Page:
Or as a second alternative - buy a pallet of desiccant packs and spread it around the room :) In all seriousness - I actually do something like that in my motorhome (I bought a big desiccant holding "bucket" from West Marine and it does a decent job keeping the dampness out, but you have to replace the pellets and drain the water periodically, so it's kind of messy).

Good luck!


Just for a more concrete example, we have a portable air conditioner in a 15'x15' finished room (in a fairly new house) that's currently filling a 5-gallon bucket every 12 hours (currently investigating draining it to the outside), so using them as a dehumidifier will certainly work. Ours also has a mode to dehumidify without cooling which seems like what you were interested in.

Dehumidifiers tend to produce a fair amount of heat, which is fine if you're only worried about cool weather. If you think you might also use it in the summer then you might want to go for the A/C unit. Even if you weren't going to use the cooling feature, at least you can exhaust the heat it creates to the outside. (I haven't seen any non-A/C dehumidifiers that have exhaust connections.) In the winter you can disconnect the A/C's exhaust to keep the heat inside, and then it really would be just a giant dehumidifier.


I would get a portable A/C unit with dehumidifier option. The thing no one mentioned is that an A/C and dehumidifier are almost the same thing. The difference is an A/C unit separates the hot and cold air, sending the hot air outside and the cold inside. The dehumidifier blows the air across a cold coil where the water condenses and than across the hot coil returning warm dry air to the room. A/C units also remove water but the water that condenses is either blown outside as vapor or drips out of the unit. The reason I said portable A/C with dehumidifier is during the summer you can remove the water and stay cool. During the winter you run it as a dehumidifier so you don't cool your space during winter.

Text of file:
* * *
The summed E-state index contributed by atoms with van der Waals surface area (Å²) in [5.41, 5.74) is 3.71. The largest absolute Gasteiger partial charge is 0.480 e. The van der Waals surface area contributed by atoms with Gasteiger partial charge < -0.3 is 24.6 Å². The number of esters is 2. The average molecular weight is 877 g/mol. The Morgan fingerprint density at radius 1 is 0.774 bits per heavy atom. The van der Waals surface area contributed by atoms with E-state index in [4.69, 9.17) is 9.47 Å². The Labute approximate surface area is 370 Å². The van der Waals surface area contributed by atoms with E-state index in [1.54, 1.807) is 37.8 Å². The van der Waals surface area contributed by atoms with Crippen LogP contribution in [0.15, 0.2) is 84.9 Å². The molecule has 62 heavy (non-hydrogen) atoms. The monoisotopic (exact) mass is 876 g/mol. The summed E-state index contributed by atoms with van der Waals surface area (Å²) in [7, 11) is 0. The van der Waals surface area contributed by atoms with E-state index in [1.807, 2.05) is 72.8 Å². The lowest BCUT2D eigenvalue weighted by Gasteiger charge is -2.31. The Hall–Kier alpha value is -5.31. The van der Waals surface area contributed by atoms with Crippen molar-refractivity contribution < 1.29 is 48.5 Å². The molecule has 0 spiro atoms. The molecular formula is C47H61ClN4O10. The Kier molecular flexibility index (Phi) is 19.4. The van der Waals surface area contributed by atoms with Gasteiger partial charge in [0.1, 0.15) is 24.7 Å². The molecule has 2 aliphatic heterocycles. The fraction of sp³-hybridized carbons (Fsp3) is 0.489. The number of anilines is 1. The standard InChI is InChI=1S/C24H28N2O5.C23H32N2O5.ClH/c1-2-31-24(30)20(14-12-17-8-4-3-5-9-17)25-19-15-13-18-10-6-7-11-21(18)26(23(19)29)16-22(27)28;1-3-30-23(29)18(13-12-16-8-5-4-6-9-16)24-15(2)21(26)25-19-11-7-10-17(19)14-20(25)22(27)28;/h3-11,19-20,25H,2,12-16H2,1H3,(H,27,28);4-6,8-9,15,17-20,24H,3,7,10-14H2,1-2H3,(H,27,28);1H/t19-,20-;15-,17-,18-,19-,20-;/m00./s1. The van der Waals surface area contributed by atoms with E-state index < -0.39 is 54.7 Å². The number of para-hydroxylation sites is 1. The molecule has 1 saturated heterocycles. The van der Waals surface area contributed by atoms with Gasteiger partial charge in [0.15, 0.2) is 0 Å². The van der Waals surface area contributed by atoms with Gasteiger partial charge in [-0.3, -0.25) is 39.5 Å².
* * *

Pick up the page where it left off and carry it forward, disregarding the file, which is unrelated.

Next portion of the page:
• Thanks! :) In time though I bought both an air conditioner and a dehumidifier (because the air conditioner doesn't offer water removal - it just blows it out the other end). And I'm quite pleased with the results. :)
    – Vilx-
    Commented May 10, 2015 at 10:11

Don't ever make my mistake. I bought a portable A/C with dehumidifier option ( Delonghi ) with the hope that it can cool me in summers and dehumidifi in winter. But the fact is it gives cold wind in winter, not as cold as it gives in summer but it decreases the room temperature significantly. So because it is winter now i had to go and buy a dehumidifier unit , dehumidifiers give +2 degrees of room temperature but A/C units give -2 degrees of room temperature. And it's because of the logic of their designs. They work by same principle but different logic.

  • Well, there's hot air coming out one end of it. Can't you make that blow back in the room too? The net gain should be positive then.
    – Vilx-
    Commented Feb 22, 2017 at 9:18
  • @vilx - Many portable re-evaporate and blow most of the condensed moisture out the hot end. If you don't send it outside then the moisture will stay in the room.
    – Johnny
    Commented Feb 22, 2017 at 16:47
  • Ahh, in that case, yes. Bad design.
    – Vilx-
    Commented Feb 22, 2017 at 17:40
  • @Vilx- - Well, it's good design for the normal use case - it increases efficiency by evaporating the water from the hot-side coils and it exhausts the water outside so you don't have to drain the unit. Though in very humid environments, the unit still collects water because it can't evaporate it all.
    – Johnny
    Commented Feb 22, 2017 at 20:51

To use a portable AC as a dehumidifier during the winter I think you would need to remove it from the window place it on a level surface and run it so it blows both sides back inside the room. Then you only need to pipe the water drain through the wall with a rubber hose and a clamp. My theory that the a cold air that blow from the front side equal the warm air that comes from the back vent. If you leave it in the window then you blow the warn air out the window and the temp will drop significantly.